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5 upbeat songs with sad undertones to listen to if you liked ‘As It Was’

Have you heard of the saying “Don’t judge the book by its cover”? Well, this can be applied to music, too, because we shouldn’t judge a song by its beat. A case in point? Harry Styles’ new song “As It Was”.

On April 1, the Grammy Award-winning singer released the lead single from his highly anticipated forthcoming album, “Harry’s House”, which is set to be released on May 20. As if things couldn’t get better, Styles also premiered a new music video to accompany the track, where he can be seen donning a red jumpsuit.

Both the track and music video had his fans dancing to the song’s rhythm (including us!) and fangirling because it’s been a year since the Eternals actor released new music. But of course, we shouldn’t be deceived by a song’s beat because it appears that there’s more to Styles’ upbeat song than meets our ears.

Fans believe that the melancholic song refer to Styles’ true feelings about his fame, saying that his life is “not the same as it was” since he gained international stardom. Some fans think that the song is also about the global pandemic where the world “will never be the same” after COVID-19.

Of course, fans also assumed that the song refers to his beau, Olivia Wilde.

Nevertheless, whether the song is about Styles’ personal life or Wilde, we can all agree that “As It Was” is another case of an upbeat song with sad lyrics and message. If you like “As It Was”, listen to these five bops that have happy beats with somber and deeper meanings.

“Hard Times” by Paramore

In 2017, American rock band Paramore released “Hard Times”, the lead single to their fifth studio album, “After Laughter”. While the song has a playful vibe, the track sees Hayley Williams, the band’s lead singer, battle with depression.

“’Hard Times’ was all about acknowledging the bulls**t of your own life. Accepting, moving through, sometimes defying it,” Williams said during an interview with iHeart Radio in 2019.

“Pumped Up Kicks” by Foster the People

One of the many popular songs that are filed under the “upbeat songs with darker undertones” folder is the 2010 song, “Pumped Up Kicks”. The song is part of the indie rock band Foster the People’s debut album, “Torches”. Despite carrying a tune that one can dance to, the song’s lyrics carry a somber vibe — the premise is about a kid named Robert and his homicidal thoughts.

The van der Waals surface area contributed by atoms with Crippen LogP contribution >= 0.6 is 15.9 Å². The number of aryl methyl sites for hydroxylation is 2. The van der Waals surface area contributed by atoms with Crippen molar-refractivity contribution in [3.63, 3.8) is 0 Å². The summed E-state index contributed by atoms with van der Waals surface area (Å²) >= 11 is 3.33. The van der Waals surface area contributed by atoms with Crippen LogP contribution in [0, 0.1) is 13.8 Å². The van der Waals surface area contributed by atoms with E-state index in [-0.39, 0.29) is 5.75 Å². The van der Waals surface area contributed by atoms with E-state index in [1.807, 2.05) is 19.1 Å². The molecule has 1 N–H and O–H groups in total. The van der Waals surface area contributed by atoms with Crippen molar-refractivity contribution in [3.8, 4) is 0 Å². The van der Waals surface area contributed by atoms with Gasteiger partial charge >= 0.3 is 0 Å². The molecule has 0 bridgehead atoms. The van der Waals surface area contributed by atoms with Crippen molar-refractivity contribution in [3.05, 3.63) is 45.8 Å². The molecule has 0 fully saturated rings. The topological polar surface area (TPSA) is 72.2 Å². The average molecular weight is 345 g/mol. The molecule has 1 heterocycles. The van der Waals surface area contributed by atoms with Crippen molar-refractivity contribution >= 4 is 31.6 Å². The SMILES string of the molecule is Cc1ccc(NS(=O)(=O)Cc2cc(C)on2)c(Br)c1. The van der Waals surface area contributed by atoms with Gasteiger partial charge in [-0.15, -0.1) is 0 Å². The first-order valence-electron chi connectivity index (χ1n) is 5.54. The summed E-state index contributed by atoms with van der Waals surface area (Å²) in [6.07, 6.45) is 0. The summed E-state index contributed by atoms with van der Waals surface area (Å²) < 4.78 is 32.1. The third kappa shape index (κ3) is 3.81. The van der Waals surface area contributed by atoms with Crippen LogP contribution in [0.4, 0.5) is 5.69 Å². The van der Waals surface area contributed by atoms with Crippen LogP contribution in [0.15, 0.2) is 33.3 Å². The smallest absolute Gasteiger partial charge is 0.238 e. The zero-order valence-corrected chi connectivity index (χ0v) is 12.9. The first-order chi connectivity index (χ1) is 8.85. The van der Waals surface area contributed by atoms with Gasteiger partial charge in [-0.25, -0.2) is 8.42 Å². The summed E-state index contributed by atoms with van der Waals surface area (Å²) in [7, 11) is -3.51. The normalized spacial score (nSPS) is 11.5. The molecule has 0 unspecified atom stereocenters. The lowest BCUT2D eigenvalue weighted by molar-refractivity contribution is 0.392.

While others have associated the song’s meaning with school shootings, Mark Foster, the band’s frontman, explained to Billboard that it has nothing to do with it. “I think people filled in the blanks that it was about a school shooting, but I never say anything about a school in the song. It’s really more about this person’s psyche. Obviously, the song is speaking about violent things, but it is a misconception that it’s about a school shooting. I mean, it’s not a big point that you have to hit home, I just want to point that out.”

“It’s Not Living (If It’s Not With You)” by The 1975

“It’s Not Living (If It’s Not With You)” is one of The 1975’s songs from their third album, “A Brief Inquiry into Online Relationships”. The song is a quintessential piece by The 1975 as they’re also known for making songs with peppy melodies mixed with sadder undertones, and for exploring intense topics such as sex, relationships, social issues, and drugs.

At first, the song might sound like it’s about the band’s frontman Matty Healy’s desire for a romantic partner. But upon closer inspection, it explores Healy’s heroin addiction. The singer has always been open about his addiction, where he also tackled it in the band’s previous song, “UGH!”.

In an interview with Billboard, Healy opened up about the song, saying: “I don’t have things that I want to write about that aren’t exactly what I feel day by day. The problem I have now is that this is my truth, and I feel like I can’t negotiate properly with the world if I can’t tell the truth.”

“Some Nights” by fun.

American band fun. gave us some of the greatest hits, but one song, in particular, stood out because of its somber meaning—and that’s “Some Nights”, the second single from the band’s album of the same name. The song seems to tackle fun.’s frontman Nate Ruess’ personal struggles, namely loneliness and self-doubt.

“I Wanna Get Better” by Bleachers

After his stint as the lead singer of Steel Train and guitarist and drummer of fun., Jack Antonoff released his new track “I Wanna Get Better”, the debut single from Bleachers’ album, “Strange Desire”. The catchy song has a melancholic undertone, where Antonoff expresses he “want[s] to get better” after the past traumas he suffered, including the death of his younger sister in 2001.

In an interview with USA Today, Antonoff explained the meaning behind the song, saying: “’I Wanna Get Better’ reflects that. My verses are literal. I’m not a songwriter like Billy Joel who can sing songs about other people. I [will] write about what I’ve been through.”

 

Other POP! stories you might like:

Science suggests that music really is a universal language

Fall in love while listening to these K-Pop songs about love

Breaking down ‘Titibo-tibo’ and other anti-LGBTQ OPM songs

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